State of the Hogs: '94 Reunion

The 1994 national champions return to Bud Walton on Sunday. It's about time.

Anytime you wait too long to tell someone you love them, it's a bad deal. But as Nolan Richardson said this week in a teleconference, better late than never.

Richardson was asked by the media on Tuesday what he remembered about the celebration just minutes after the final horn of the victory over Duke in the national championship game in 1994. I knew his answer and misted up before he could answer.


"This one's for you, baby," Richardson said. I've heard that many times and I know that was his feelings. His daughter died of cancer early in his time at Arkansas.

Of course, if there was anyone who Richardson would like to have walking beside him to center court Sunday when Arkansas fans celebrate the reunion of that championship team, it would be Yvonne. Nolan and wife Rose think about Yvonne every day.

There are others that should be there, but will not except in spirit. My two fathers, as I call them, loved Richardson. My real father thought the world of Nolan. He passed away from pancreatic cancer just after Nolan was fired.

Also gone is Ed Beshara, the Tulsa clothier who was extremely close to Nolan. Most Arkansas fans knew my father and understood the relationship he had with Richardson. Ed, my buddy from my Tulsa World days, was maybe closer to Nolan than that.

Orville Henry came to see Nolan often when Yvonne was dying and Nolan was there for the sportswriter when he was fighting cancer. I can recall the phone conversations I'd have after games with my father, giving him an update when he was too sick to see on TV or listen on the radio. I'd tell him something about the game.

He'd say, "That's what Nolan told me was going to happen about five minutes before the game." Nolan had called him from his dressing room before the game.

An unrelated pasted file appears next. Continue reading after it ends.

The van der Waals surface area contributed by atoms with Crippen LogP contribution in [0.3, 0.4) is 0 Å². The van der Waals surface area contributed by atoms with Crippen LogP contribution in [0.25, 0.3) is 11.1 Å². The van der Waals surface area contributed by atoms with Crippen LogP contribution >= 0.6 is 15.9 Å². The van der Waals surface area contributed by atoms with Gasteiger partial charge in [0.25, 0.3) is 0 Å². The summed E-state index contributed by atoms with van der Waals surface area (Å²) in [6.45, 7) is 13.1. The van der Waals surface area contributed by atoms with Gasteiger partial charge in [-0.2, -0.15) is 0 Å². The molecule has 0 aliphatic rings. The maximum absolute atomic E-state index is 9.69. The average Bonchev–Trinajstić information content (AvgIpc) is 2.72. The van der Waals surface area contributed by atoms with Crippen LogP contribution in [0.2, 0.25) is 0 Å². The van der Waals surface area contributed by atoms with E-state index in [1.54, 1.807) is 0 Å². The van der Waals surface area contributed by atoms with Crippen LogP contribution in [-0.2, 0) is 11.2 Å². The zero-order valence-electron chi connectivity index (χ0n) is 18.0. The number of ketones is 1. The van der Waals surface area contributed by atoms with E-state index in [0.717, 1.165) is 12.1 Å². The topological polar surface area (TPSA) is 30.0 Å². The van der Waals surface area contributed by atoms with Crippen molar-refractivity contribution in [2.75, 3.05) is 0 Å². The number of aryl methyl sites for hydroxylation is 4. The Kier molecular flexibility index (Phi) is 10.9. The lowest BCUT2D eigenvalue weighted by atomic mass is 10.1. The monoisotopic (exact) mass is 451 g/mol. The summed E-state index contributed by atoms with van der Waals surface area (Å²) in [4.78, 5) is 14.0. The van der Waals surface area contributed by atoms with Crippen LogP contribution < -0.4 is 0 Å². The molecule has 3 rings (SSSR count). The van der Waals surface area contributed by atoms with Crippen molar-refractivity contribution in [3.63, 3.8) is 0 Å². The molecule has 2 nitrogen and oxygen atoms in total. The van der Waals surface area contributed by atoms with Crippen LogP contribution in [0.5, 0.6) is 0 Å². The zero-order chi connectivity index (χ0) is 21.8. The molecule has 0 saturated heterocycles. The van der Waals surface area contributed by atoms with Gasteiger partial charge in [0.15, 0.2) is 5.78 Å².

As always, my father knew more about what happened than I did and he didn't even hear or see the game. Typical.

Beshara was the little man with the red tam hat sitting behind the bench at home games. Ed and Nolan had a special relationship. They didn't talk basketball. They talked love, although each could needle the other in a way that no one else would dare.

Nolan liked to refer to Ed as "Black Cloud." That goes back to the Vegas trip when Nolan and Ed's wife, Laura, were playing black jack. Laura spotted Ed headed to their table. She said, "Oh, no. Here comes Black Cloud. Pick up your chips." From then on, that was Ed's nickname for Nolan.

I wouldn't be surprised if Nolan was wearing a Beshara suit Sunday. I also expect to see the black and red polka dot face towel that Nolan often carried to the bench. It had been given to him as a good luck charm by Yvonne when she was sick.

It's been 15 years since the Hogs took down Duke for the first and still only basketball national championship. Was it wrong not to honor this team at the 10-year mark? Probably, but there were still too many open sores at that time.

Corliss Williamson mentioned those sores when he participated in a teleconference with the media early this week. That there had not been a reunion for that team was a common theme in many conversations as he traveled the country in the NBA and in his time back home. He said it was like a sore that kept getting bumped and wouldn't heal. Good analysis.

It appears healed now. That's great news.

I just wish Yvonne, OH and Ed would be here to see that the wound is gone. All three would want to be there.

Sportswriters don't stand and clap. I know my father would this time.

Ed would weep from that one good eye. He'd be waving his little red tam.

Yvonne would be at her father's side.

It's time. Let it happen. Let the love return. Let the roars begin.

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